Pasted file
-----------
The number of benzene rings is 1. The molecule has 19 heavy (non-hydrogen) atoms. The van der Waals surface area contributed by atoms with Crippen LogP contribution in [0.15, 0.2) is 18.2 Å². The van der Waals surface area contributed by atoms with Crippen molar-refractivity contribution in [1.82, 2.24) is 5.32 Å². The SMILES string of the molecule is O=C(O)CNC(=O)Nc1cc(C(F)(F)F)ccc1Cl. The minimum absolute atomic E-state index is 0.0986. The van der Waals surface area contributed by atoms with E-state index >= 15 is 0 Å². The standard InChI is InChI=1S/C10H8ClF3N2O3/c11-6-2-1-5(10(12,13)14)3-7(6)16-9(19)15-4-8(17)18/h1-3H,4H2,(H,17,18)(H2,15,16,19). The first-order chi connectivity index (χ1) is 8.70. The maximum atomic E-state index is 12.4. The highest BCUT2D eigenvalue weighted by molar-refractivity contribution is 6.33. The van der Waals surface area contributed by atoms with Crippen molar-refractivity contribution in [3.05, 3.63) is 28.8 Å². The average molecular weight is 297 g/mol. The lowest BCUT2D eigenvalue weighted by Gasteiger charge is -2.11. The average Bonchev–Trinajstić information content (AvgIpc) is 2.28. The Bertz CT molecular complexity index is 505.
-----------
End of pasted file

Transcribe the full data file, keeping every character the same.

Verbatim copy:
The number of benzene rings is 1. The molecule has 19 heavy (non-hydrogen) atoms. The van der Waals surface area contributed by atoms with Crippen LogP contribution in [0.15, 0.2) is 18.2 Å². The van der Waals surface area contributed by atoms with Crippen molar-refractivity contribution in [1.82, 2.24) is 5.32 Å². The SMILES string of the molecule is O=C(O)CNC(=O)Nc1cc(C(F)(F)F)ccc1Cl. The minimum absolute atomic E-state index is 0.0986. The van der Waals surface area contributed by atoms with E-state index >= 15 is 0 Å². The standard InChI is InChI=1S/C10H8ClF3N2O3/c11-6-2-1-5(10(12,13)14)3-7(6)16-9(19)15-4-8(17)18/h1-3H,4H2,(H,17,18)(H2,15,16,19). The first-order chi connectivity index (χ1) is 8.70. The maximum atomic E-state index is 12.4. The highest BCUT2D eigenvalue weighted by molar-refractivity contribution is 6.33. The van der Waals surface area contributed by atoms with Crippen molar-refractivity contribution in [3.05, 3.63) is 28.8 Å². The average molecular weight is 297 g/mol. The lowest BCUT2D eigenvalue weighted by Gasteiger charge is -2.11. The average Bonchev–Trinajstić information content (AvgIpc) is 2.28. The Bertz CT molecular complexity index is 505.